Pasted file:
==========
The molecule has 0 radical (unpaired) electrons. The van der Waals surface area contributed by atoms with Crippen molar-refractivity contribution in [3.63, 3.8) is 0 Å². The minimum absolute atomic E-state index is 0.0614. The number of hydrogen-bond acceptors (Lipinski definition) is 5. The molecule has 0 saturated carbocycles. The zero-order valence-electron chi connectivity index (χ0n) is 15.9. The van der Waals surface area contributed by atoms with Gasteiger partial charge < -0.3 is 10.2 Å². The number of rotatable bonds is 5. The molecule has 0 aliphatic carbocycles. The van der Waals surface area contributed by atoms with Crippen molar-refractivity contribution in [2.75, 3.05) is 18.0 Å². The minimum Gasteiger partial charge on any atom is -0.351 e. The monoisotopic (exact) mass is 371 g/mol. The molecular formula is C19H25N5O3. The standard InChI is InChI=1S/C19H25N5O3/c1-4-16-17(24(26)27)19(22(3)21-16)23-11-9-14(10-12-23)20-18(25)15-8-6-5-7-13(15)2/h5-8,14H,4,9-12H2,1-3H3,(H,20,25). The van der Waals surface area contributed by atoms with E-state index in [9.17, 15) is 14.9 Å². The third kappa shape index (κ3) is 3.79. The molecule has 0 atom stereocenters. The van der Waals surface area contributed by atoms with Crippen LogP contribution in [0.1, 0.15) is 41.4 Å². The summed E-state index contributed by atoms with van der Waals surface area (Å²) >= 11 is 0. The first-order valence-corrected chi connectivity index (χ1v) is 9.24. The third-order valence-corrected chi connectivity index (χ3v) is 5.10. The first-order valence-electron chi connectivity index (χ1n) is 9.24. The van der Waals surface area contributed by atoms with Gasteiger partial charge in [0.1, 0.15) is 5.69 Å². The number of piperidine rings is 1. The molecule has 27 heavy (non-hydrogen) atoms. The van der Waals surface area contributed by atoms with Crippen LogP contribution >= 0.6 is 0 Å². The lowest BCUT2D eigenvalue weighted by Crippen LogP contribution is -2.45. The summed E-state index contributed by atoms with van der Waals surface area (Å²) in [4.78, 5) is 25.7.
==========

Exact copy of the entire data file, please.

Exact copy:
The molecule has 0 radical (unpaired) electrons. The van der Waals surface area contributed by atoms with Crippen molar-refractivity contribution in [3.63, 3.8) is 0 Å². The minimum absolute atomic E-state index is 0.0614. The number of hydrogen-bond acceptors (Lipinski definition) is 5. The molecule has 0 saturated carbocycles. The zero-order valence-electron chi connectivity index (χ0n) is 15.9. The van der Waals surface area contributed by atoms with Gasteiger partial charge < -0.3 is 10.2 Å². The number of rotatable bonds is 5. The molecule has 0 aliphatic carbocycles. The van der Waals surface area contributed by atoms with Crippen molar-refractivity contribution in [2.75, 3.05) is 18.0 Å². The minimum Gasteiger partial charge on any atom is -0.351 e. The monoisotopic (exact) mass is 371 g/mol. The molecular formula is C19H25N5O3. The standard InChI is InChI=1S/C19H25N5O3/c1-4-16-17(24(26)27)19(22(3)21-16)23-11-9-14(10-12-23)20-18(25)15-8-6-5-7-13(15)2/h5-8,14H,4,9-12H2,1-3H3,(H,20,25). The van der Waals surface area contributed by atoms with E-state index in [9.17, 15) is 14.9 Å². The third kappa shape index (κ3) is 3.79. The molecule has 0 atom stereocenters. The van der Waals surface area contributed by atoms with Crippen LogP contribution in [0.1, 0.15) is 41.4 Å². The summed E-state index contributed by atoms with van der Waals surface area (Å²) >= 11 is 0. The first-order valence-corrected chi connectivity index (χ1v) is 9.24. The third-order valence-corrected chi connectivity index (χ3v) is 5.10. The first-order valence-electron chi connectivity index (χ1n) is 9.24. The van der Waals surface area contributed by atoms with Gasteiger partial charge in [0.1, 0.15) is 5.69 Å². The number of piperidine rings is 1. The molecule has 27 heavy (non-hydrogen) atoms. The van der Waals surface area contributed by atoms with Crippen LogP contribution >= 0.6 is 0 Å². The lowest BCUT2D eigenvalue weighted by Crippen LogP contribution is -2.45. The summed E-state index contributed by atoms with van der Waals surface area (Å²) in [4.78, 5) is 25.7.